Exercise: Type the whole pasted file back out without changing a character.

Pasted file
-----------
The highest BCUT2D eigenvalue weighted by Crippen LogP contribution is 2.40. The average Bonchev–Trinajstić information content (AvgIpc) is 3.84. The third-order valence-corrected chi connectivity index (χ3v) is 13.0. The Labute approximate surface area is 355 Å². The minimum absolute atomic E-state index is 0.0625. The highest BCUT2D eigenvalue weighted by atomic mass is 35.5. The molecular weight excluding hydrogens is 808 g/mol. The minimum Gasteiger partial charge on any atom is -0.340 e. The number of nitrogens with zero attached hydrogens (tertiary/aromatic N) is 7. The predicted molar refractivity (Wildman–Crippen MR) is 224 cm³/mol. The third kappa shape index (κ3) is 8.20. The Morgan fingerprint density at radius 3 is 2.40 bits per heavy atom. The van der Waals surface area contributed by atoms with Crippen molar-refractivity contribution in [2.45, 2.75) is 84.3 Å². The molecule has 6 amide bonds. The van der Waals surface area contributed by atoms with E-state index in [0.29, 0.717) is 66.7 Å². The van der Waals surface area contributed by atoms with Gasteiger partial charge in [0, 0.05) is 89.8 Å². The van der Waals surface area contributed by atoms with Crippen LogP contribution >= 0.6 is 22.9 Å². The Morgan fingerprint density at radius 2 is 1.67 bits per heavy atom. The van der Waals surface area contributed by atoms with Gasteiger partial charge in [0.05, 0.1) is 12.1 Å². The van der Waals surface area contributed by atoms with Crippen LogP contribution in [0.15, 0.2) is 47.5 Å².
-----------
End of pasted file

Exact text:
The highest BCUT2D eigenvalue weighted by Crippen LogP contribution is 2.40. The average Bonchev–Trinajstić information content (AvgIpc) is 3.84. The third-order valence-corrected chi connectivity index (χ3v) is 13.0. The Labute approximate surface area is 355 Å². The minimum absolute atomic E-state index is 0.0625. The highest BCUT2D eigenvalue weighted by atomic mass is 35.5. The molecular weight excluding hydrogens is 808 g/mol. The minimum Gasteiger partial charge on any atom is -0.340 e. The number of nitrogens with zero attached hydrogens (tertiary/aromatic N) is 7. The predicted molar refractivity (Wildman–Crippen MR) is 224 cm³/mol. The third kappa shape index (κ3) is 8.20. The Morgan fingerprint density at radius 3 is 2.40 bits per heavy atom. The van der Waals surface area contributed by atoms with Crippen molar-refractivity contribution in [2.45, 2.75) is 84.3 Å². The molecule has 6 amide bonds. The van der Waals surface area contributed by atoms with E-state index in [0.29, 0.717) is 66.7 Å². The van der Waals surface area contributed by atoms with Gasteiger partial charge in [0, 0.05) is 89.8 Å². The van der Waals surface area contributed by atoms with Crippen LogP contribution >= 0.6 is 22.9 Å². The Morgan fingerprint density at radius 2 is 1.67 bits per heavy atom. The van der Waals surface area contributed by atoms with Gasteiger partial charge in [0.05, 0.1) is 12.1 Å². The van der Waals surface area contributed by atoms with Crippen LogP contribution in [0.15, 0.2) is 47.5 Å².